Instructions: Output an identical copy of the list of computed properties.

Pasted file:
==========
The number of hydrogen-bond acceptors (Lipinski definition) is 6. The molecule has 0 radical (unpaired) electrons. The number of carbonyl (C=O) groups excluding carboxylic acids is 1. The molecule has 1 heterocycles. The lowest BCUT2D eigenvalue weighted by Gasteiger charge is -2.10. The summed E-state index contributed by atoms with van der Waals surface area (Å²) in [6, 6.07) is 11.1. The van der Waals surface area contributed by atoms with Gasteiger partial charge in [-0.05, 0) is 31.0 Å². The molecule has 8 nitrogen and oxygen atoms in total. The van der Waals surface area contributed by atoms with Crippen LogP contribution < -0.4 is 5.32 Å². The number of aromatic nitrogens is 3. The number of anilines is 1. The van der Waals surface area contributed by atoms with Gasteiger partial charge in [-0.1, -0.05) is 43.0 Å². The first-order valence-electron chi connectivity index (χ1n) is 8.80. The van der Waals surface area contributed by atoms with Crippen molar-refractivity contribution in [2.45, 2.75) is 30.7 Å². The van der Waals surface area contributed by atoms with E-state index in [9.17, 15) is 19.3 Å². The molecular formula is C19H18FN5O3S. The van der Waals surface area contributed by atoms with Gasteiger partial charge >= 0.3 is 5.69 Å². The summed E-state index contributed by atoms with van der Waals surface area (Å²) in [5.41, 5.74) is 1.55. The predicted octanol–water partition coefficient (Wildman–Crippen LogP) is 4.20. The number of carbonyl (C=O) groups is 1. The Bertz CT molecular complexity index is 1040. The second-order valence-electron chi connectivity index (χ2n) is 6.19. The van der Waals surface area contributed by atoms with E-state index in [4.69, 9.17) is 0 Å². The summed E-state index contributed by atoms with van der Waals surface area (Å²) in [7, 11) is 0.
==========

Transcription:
The number of hydrogen-bond acceptors (Lipinski definition) is 6. The molecule has 0 radical (unpaired) electrons. The number of carbonyl (C=O) groups excluding carboxylic acids is 1. The molecule has 1 heterocycles. The lowest BCUT2D eigenvalue weighted by Gasteiger charge is -2.10. The summed E-state index contributed by atoms with van der Waals surface area (Å²) in [6, 6.07) is 11.1. The van der Waals surface area contributed by atoms with Gasteiger partial charge in [-0.05, 0) is 31.0 Å². The molecule has 8 nitrogen and oxygen atoms in total. The van der Waals surface area contributed by atoms with Crippen LogP contribution < -0.4 is 5.32 Å². The number of aromatic nitrogens is 3. The number of anilines is 1. The van der Waals surface area contributed by atoms with Gasteiger partial charge in [-0.1, -0.05) is 43.0 Å². The first-order valence-electron chi connectivity index (χ1n) is 8.80. The van der Waals surface area contributed by atoms with Crippen molar-refractivity contribution in [2.45, 2.75) is 30.7 Å². The van der Waals surface area contributed by atoms with E-state index in [9.17, 15) is 19.3 Å². The molecular formula is C19H18FN5O3S. The van der Waals surface area contributed by atoms with Gasteiger partial charge >= 0.3 is 5.69 Å². The summed E-state index contributed by atoms with van der Waals surface area (Å²) in [5.41, 5.74) is 1.55. The predicted octanol–water partition coefficient (Wildman–Crippen LogP) is 4.20. The number of carbonyl (C=O) groups is 1. The Bertz CT molecular complexity index is 1040. The second-order valence-electron chi connectivity index (χ2n) is 6.19. The van der Waals surface area contributed by atoms with E-state index in [4.69, 9.17) is 0 Å². The summed E-state index contributed by atoms with van der Waals surface area (Å²) in [7, 11) is 0.